Bengaluru and Hyderabad: How entrepreneurial ecosystem of two leading startup hubs emerged over decades

April 25, 2021 6:53 PM

The origin of the entrepreneurial ecosystem of Bengaluru can be traced back to India’s independence in August 1947 and that of Hyderabad to its integration with India in 1948.

startupBy the mid-1980s, both cities came to have vibrant modern industrial clusters comprising engineering and electronics industries.
  • By M H Bala Subrahmanya

An important development in the recent decades noticed all over the world, particularly in developed and emerging economies, is the rapid and increasing emergence of tech start-ups. This holds good for India as well. However, unlike traditional/modern manufacturing and service enterprises, they do not emerge anywhere and everywhere. The key characteristic of these tech start-ups is that they emerge predominantly in urban areas, which have a minimum support system in the form of markets, finance, and human resources, among others.

In other words, entrepreneurship for tech start-ups gets nurtured in those locations where there is an entrepreneurial ecosystem comprising the key elements of support for entrepreneurial birth and growth. But the pertinent question is what determines the evolution of an entrepreneurial ecosystem in an economy? What does it comprise as a system? How does it nurture tech start-ups? Given its evolution, structure, and role in the promotion of tech start-ups, how to ascertain its sufficiency or adequacy for further promotion of tech start-ups to the advantage of regional economies? These issues need to be understood in-depth, if policymakers have to initiate further policy measures to strengthen entrepreneurial ecosystems in India, for the benefit of tech start-ups.

Among all the tech start-up hubs in India, Bengaluru stands apart, and Hyderabad is a close competitor with Bengaluru, for more than one reason. Both are two of the most vibrant cities globally today, and both have a significant base of Fortune 500 companies (belonging to IT & BT industries) and therefore, have a considerable “stock & flow” of S&T personnel. The ever-increasing working population is largely comprised of an educated workforce who are tech-savvy. Bengaluru is a repeatedly recognized global start-up hub, whereas Hyderabad is an “upcoming” start-up hub.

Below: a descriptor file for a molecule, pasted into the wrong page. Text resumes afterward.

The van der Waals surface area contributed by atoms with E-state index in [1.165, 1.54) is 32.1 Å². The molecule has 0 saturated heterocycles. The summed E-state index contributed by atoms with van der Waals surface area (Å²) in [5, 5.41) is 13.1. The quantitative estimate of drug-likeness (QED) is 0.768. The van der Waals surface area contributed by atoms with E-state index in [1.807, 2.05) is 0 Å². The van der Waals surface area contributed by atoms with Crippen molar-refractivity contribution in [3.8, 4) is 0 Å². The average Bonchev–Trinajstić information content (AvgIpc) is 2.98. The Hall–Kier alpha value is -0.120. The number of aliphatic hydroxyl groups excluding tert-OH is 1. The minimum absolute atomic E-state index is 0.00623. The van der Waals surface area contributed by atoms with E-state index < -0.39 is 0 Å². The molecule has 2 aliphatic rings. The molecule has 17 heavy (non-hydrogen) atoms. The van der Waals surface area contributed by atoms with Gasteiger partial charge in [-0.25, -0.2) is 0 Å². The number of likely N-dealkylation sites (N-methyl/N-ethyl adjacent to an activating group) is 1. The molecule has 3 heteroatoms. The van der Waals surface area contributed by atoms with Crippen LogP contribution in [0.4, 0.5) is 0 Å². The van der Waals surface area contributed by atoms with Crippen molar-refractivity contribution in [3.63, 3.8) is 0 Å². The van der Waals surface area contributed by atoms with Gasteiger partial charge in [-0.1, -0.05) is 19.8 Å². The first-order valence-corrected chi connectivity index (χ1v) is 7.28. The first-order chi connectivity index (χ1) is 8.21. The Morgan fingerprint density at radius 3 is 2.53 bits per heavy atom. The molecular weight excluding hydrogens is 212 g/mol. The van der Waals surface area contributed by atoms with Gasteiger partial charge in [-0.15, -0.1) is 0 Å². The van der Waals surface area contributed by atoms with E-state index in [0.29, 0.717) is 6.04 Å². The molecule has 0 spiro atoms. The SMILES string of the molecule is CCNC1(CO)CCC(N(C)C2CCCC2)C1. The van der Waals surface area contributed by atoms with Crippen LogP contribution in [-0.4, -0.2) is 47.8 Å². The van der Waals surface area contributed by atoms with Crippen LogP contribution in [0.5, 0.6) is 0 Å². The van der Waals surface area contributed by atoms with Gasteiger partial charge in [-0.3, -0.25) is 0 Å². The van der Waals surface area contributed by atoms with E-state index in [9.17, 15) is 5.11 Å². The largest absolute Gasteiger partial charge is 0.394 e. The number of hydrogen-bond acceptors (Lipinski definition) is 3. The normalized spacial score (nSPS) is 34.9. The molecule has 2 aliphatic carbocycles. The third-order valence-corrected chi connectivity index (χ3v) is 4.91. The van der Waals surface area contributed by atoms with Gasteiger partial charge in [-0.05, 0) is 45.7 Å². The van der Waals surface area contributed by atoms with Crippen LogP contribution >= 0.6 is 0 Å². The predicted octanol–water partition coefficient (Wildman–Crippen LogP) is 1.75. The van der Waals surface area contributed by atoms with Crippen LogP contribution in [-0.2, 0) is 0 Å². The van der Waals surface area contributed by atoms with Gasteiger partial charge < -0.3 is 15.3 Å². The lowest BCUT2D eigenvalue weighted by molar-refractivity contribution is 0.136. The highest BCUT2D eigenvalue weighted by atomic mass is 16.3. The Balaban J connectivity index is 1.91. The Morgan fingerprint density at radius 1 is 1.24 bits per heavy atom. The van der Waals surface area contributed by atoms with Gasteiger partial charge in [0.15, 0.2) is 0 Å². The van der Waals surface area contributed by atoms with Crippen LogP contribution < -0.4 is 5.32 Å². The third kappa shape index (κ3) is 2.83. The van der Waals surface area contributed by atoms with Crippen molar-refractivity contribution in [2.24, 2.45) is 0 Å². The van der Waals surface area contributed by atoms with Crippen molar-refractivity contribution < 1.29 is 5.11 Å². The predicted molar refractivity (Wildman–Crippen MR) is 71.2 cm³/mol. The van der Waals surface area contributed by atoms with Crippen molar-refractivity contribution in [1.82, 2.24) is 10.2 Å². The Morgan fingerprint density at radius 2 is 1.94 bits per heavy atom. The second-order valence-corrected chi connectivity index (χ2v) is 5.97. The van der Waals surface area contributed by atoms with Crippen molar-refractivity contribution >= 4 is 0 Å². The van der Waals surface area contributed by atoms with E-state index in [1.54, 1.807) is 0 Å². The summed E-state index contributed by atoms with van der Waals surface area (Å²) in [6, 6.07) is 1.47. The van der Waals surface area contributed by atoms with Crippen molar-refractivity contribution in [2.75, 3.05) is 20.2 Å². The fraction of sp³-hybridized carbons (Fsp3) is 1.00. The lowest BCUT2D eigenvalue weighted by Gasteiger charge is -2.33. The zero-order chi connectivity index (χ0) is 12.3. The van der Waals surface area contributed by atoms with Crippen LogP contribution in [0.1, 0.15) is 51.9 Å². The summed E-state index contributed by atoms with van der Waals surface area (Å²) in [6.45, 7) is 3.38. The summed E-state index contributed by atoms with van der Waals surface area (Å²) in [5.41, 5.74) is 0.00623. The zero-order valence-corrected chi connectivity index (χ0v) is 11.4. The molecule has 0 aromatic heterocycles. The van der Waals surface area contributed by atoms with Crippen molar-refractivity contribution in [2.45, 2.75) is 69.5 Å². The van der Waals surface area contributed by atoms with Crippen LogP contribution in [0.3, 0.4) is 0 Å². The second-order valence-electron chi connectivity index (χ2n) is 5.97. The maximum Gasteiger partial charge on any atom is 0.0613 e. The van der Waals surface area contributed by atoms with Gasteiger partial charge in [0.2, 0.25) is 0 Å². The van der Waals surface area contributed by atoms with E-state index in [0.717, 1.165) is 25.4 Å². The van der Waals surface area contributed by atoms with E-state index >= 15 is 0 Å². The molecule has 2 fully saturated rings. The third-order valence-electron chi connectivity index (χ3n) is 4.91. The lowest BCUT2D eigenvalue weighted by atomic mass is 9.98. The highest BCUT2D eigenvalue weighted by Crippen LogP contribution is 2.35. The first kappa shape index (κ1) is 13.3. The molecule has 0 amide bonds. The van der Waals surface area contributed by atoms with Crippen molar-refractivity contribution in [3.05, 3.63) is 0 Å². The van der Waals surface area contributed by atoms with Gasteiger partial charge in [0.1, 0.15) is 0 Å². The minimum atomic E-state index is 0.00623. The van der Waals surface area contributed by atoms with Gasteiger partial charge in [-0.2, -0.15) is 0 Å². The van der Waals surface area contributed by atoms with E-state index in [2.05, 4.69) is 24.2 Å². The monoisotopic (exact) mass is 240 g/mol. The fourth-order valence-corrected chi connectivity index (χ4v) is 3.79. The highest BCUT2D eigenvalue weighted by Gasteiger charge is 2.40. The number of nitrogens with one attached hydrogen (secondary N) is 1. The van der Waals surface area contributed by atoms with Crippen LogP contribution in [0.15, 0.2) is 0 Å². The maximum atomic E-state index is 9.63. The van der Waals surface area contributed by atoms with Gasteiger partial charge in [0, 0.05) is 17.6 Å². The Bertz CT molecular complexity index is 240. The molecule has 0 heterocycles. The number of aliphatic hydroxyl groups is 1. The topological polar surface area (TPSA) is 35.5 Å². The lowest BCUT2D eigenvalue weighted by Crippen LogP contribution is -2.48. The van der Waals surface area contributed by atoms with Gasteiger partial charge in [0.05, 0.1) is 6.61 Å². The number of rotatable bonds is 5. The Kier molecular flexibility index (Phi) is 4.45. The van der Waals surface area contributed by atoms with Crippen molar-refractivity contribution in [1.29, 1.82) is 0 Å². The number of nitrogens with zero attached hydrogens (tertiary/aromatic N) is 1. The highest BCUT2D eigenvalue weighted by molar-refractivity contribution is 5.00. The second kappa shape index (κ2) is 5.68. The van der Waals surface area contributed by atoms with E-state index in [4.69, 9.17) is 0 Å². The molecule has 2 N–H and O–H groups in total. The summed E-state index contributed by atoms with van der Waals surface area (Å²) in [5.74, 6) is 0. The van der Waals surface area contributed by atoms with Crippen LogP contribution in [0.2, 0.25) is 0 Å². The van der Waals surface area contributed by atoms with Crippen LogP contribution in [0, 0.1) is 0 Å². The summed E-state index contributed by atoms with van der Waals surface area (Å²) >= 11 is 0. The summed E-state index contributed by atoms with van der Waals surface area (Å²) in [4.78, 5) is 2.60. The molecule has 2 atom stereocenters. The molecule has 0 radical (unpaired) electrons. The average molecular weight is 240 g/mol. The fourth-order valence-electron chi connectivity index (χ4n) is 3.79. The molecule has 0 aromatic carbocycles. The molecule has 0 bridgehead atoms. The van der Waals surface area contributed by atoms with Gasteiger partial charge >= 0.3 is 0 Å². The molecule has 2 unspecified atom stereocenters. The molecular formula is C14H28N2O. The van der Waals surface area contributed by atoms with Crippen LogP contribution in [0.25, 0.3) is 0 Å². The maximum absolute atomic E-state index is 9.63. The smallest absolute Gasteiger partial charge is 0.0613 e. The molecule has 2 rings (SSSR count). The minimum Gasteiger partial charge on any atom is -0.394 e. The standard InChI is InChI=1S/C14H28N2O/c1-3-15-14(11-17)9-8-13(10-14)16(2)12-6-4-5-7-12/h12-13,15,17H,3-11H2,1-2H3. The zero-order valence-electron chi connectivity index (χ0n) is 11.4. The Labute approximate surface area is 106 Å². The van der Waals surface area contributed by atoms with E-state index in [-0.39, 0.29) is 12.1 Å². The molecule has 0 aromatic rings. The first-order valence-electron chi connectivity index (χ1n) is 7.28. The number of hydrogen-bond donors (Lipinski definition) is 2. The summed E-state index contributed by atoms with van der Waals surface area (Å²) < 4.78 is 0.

Given this backdrop, it would be appropriate to probe how did entrepreneurial ecosystems emerge in these two cities? What historical factors facilitated its evolution? What do these ecosystems comprise as a structure? What role do they play in the emergence of tech start-ups and their subsequent lifecycle? Are these two ecosystems matured enough to promote tech start-ups in a big way, throughout their lifecycle? If not, what do they lack with reference to an “ideal ecosystem” that is feasible in the Indian context? Would it be possible to see a large-scale emergence, stability, and accelerated growth of tech start-ups to become “global giants” in these two ecosystems, similar to Silicon Valley of the US?

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The origin of the entrepreneurial ecosystem of Bengaluru can be traced back to India’s independence in August 1947 and that of Hyderabad to its integration with India in 1948. At this point in time, both the cities were non-entities on the global scale and were mere city centers (of trade and industry) at the national level. However, public policies to establish key Central Public Sector Undertakings led to the beginning of their six-decade-long journey to become todays’ globally known tech start-up hubs. This was soon followed by the emergence of supportive Small & Medium Enterprises (located in newly set up and dispersed industrial estates) and the establishment of public and private higher education institutions.

As a result, by the mid-1980s, both cities came to have vibrant modern industrial clusters comprising engineering and electronics industries. Further, both the cities became the nucleus of “modern industry, modern education, and S&T personnel” in the country. Obviously, educated labour started flowing towards these cities to build their careers. This led to the entry and growth of IT followed by BT industries in Bengaluru, whereas BT followed by IT industries in Hyderabad. The positive role of public policies in these developments was crystal clear. While private industry (supported by a responsive regional government) played a major role in the subsequent emergence of IT cluster in Bengaluru in the late 1980s and thereafter, the pro-active role of the regional government (positively responded by private industry) was evident in the emergence and growth of IT cluster in Hyderabad in the late 1990s and after. This was followed by the emergence of an “R&D affiliates cluster” in Bengaluru in the late 1990s onwards, whereas it took at least half a decade more for the emergence of such a cluster in Hyderabad.

Thus, overall, three distinct but overlapping phases can be seen in the laying of the foundation for the evolution of a “visible entrepreneurial ecosystem” for tech start-up hubs in Bengaluru and Hyderabad. But circumstances favored Bengaluru more than Hyderabad, which enabled the former to have a clear edge over the latter in gaining recognition as a “Hub of Tech Start-ups” in India and beyond.

M H Bala Subrahmanya is a Professor, Department of Management Studies at the Indian Institute of Science. Views expressed are the author’s own.

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